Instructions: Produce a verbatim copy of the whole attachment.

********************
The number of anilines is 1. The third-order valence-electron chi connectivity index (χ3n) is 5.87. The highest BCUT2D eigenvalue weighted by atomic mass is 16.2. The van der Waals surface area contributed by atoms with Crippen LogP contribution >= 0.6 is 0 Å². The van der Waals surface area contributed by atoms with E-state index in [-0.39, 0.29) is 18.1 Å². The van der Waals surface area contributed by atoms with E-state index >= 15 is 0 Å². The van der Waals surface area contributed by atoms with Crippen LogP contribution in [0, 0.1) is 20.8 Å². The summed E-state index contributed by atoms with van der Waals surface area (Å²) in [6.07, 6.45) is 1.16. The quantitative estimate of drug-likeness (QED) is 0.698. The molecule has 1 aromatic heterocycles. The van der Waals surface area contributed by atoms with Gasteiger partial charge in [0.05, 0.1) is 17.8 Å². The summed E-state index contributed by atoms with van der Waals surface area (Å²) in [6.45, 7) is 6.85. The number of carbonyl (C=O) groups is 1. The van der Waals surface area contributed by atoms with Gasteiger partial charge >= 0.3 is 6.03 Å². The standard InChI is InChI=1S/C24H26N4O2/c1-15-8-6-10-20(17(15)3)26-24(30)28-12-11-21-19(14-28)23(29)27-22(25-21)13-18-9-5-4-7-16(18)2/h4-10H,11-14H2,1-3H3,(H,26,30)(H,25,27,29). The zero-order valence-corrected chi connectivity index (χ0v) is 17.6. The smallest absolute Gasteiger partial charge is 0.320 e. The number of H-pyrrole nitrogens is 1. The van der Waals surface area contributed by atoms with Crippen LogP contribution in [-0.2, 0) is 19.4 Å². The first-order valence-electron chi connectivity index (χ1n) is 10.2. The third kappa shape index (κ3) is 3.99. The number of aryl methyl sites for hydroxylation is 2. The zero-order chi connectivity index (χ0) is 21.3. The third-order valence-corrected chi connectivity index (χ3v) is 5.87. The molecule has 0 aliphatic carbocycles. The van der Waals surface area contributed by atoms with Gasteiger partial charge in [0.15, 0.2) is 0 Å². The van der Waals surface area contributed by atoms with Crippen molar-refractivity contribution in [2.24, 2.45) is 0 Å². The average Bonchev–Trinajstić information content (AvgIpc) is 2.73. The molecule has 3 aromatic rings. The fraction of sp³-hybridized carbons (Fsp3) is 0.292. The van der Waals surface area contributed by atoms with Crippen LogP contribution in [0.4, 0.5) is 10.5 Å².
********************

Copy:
The number of anilines is 1. The third-order valence-electron chi connectivity index (χ3n) is 5.87. The highest BCUT2D eigenvalue weighted by atomic mass is 16.2. The van der Waals surface area contributed by atoms with Crippen LogP contribution >= 0.6 is 0 Å². The van der Waals surface area contributed by atoms with E-state index in [-0.39, 0.29) is 18.1 Å². The van der Waals surface area contributed by atoms with E-state index >= 15 is 0 Å². The van der Waals surface area contributed by atoms with Crippen LogP contribution in [0, 0.1) is 20.8 Å². The summed E-state index contributed by atoms with van der Waals surface area (Å²) in [6.07, 6.45) is 1.16. The quantitative estimate of drug-likeness (QED) is 0.698. The molecule has 1 aromatic heterocycles. The van der Waals surface area contributed by atoms with Gasteiger partial charge in [0.05, 0.1) is 17.8 Å². The summed E-state index contributed by atoms with van der Waals surface area (Å²) in [6.45, 7) is 6.85. The number of carbonyl (C=O) groups is 1. The van der Waals surface area contributed by atoms with Gasteiger partial charge >= 0.3 is 6.03 Å². The standard InChI is InChI=1S/C24H26N4O2/c1-15-8-6-10-20(17(15)3)26-24(30)28-12-11-21-19(14-28)23(29)27-22(25-21)13-18-9-5-4-7-16(18)2/h4-10H,11-14H2,1-3H3,(H,26,30)(H,25,27,29). The zero-order valence-corrected chi connectivity index (χ0v) is 17.6. The smallest absolute Gasteiger partial charge is 0.320 e. The number of H-pyrrole nitrogens is 1. The van der Waals surface area contributed by atoms with Crippen LogP contribution in [-0.2, 0) is 19.4 Å². The first-order valence-electron chi connectivity index (χ1n) is 10.2. The third kappa shape index (κ3) is 3.99. The number of aryl methyl sites for hydroxylation is 2. The zero-order chi connectivity index (χ0) is 21.3. The third-order valence-corrected chi connectivity index (χ3v) is 5.87. The molecule has 0 aliphatic carbocycles. The van der Waals surface area contributed by atoms with Gasteiger partial charge in [0.15, 0.2) is 0 Å². The van der Waals surface area contributed by atoms with Crippen molar-refractivity contribution in [2.24, 2.45) is 0 Å². The average Bonchev–Trinajstić information content (AvgIpc) is 2.73. The molecule has 3 aromatic rings. The fraction of sp³-hybridized carbons (Fsp3) is 0.292. The van der Waals surface area contributed by atoms with Crippen LogP contribution in [0.4, 0.5) is 10.5 Å².